How Mary Poppins Is A Capitalist Fairy Tale

A spoonful of sugar makes the mercantilism go down

Mary Poppins is a lovely film, almost revolutionary… and then not. The film shows the rampant inequality of the 1910s, but the working class nanny is just there to teach rich people a lesson. Then she flies off on her umbrella, hearts changed, leaving the heartless society the same. The chimney sweeps remain sweeping, poor old Bert remains poor, and only the hearts of rich people have changed.

Mary Poppins is a wonderful example of what Mark Fisher called capitalist realism. The ability of capitalism to devour reality, including its rebellions. Mary Poppins is a flight of imagination which still cannot imagine any other reality.

Mary Poppins spends a whole movie disavowing capitalist values — even crashing a bank — but by the end everything is back in its proper place.

As Mark Fisher writes, capitalism rests on this structure of disavowal. Mary Poppins lets us romp through a working class world — disrupting fox hunts, dancing with chimney sweeps —believing in our hearts that the soulless values of capital and empire are bad.

However, in the end — like the children’s toys — everything is put back in its place. The father returns to the bank, the children return to the father, and Mary Poppins flies away. The working class people have only served for the self-actualization of the rich. The family can now disavow capitalist values, while participating in them wholeheartedly.

You can see this all happen through the main character in the film. George Banks.


I call the father the main character because he (and to a lesser extent his wife) are the only ones that change. Mary Poppins is practically perfect and remains the same. Bert the Magical Cockney remains poor. The children remain children. Only the parents have an arc.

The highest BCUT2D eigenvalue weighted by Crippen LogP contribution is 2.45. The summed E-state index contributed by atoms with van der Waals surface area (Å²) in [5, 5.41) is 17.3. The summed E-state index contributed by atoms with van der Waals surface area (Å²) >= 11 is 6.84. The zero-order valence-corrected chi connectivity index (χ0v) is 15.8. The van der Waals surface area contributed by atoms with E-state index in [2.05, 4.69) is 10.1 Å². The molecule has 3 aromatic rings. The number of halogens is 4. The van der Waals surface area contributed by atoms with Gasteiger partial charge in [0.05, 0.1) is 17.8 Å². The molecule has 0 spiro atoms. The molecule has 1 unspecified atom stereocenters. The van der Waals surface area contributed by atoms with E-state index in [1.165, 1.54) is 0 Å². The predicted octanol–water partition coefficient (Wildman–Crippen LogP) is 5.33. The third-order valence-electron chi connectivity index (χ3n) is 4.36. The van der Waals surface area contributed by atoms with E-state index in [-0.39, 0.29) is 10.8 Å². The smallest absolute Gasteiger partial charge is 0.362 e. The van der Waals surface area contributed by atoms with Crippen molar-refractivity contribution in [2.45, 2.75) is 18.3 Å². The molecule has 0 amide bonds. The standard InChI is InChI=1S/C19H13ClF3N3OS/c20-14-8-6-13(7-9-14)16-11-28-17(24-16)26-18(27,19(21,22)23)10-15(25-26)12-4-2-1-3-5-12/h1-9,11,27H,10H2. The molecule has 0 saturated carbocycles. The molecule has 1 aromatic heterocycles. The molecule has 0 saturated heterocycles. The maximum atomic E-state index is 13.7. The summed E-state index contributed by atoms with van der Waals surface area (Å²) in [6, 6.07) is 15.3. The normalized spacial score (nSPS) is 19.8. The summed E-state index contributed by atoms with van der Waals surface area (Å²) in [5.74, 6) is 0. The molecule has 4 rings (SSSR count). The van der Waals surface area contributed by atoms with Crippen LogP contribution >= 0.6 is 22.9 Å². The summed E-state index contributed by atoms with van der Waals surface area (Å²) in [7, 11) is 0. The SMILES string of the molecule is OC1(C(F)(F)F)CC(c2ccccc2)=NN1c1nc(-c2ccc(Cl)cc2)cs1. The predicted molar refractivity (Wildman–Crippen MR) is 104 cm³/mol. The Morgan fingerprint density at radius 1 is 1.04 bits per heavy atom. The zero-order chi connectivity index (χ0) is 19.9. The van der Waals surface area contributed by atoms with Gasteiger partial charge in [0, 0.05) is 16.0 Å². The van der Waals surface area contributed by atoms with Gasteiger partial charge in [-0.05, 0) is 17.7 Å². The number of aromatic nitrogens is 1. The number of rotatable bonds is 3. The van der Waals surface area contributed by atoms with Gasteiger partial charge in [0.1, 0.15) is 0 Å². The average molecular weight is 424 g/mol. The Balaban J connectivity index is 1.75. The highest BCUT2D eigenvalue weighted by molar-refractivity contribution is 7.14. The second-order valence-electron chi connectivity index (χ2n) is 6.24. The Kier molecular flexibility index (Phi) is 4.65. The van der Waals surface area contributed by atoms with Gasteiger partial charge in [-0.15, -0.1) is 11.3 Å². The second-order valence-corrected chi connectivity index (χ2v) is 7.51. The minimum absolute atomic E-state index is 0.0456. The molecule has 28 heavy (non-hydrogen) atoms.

When we start, Banks proudly says “It’s grand to be an Englishman in 1910.” He is of course, at this point, one of the worst people in the world. George Banks works at a proudly colonial bank at a time when Britain was worse than Nazi empire, just to colored people. He is rich at a time of the greatest western inequality since, well, today. He sits atop the rotten edifice of capitalism before it was violently, brutally shaken by multiple world wars and revolutions.

In this fantasy, however, none of that societal change needs to happen. Mr. Banks just needs to have a change of heart. And he does.

The Run On The Bank

Mary Poppins, being Poppins, inceptions Banks into taking his children to the bank. Into spending time with them. Capitalism of course assigns no value to this activity. Child-rearing is not counted as work and contributes nothing to GDP. Not a tuppence.

Let’s talk about the tuppence, and important little Rosebud in this film. Follow the coin, and see whose pocket it ends up in. Michael, the little shit, has a tuppence and wants to give it to a beggar lady for literal crumbs. She sings:

Come feed the little birds, show them you care
And you’ll be glad if you do
Their young ones are hungry
Their nests are so bare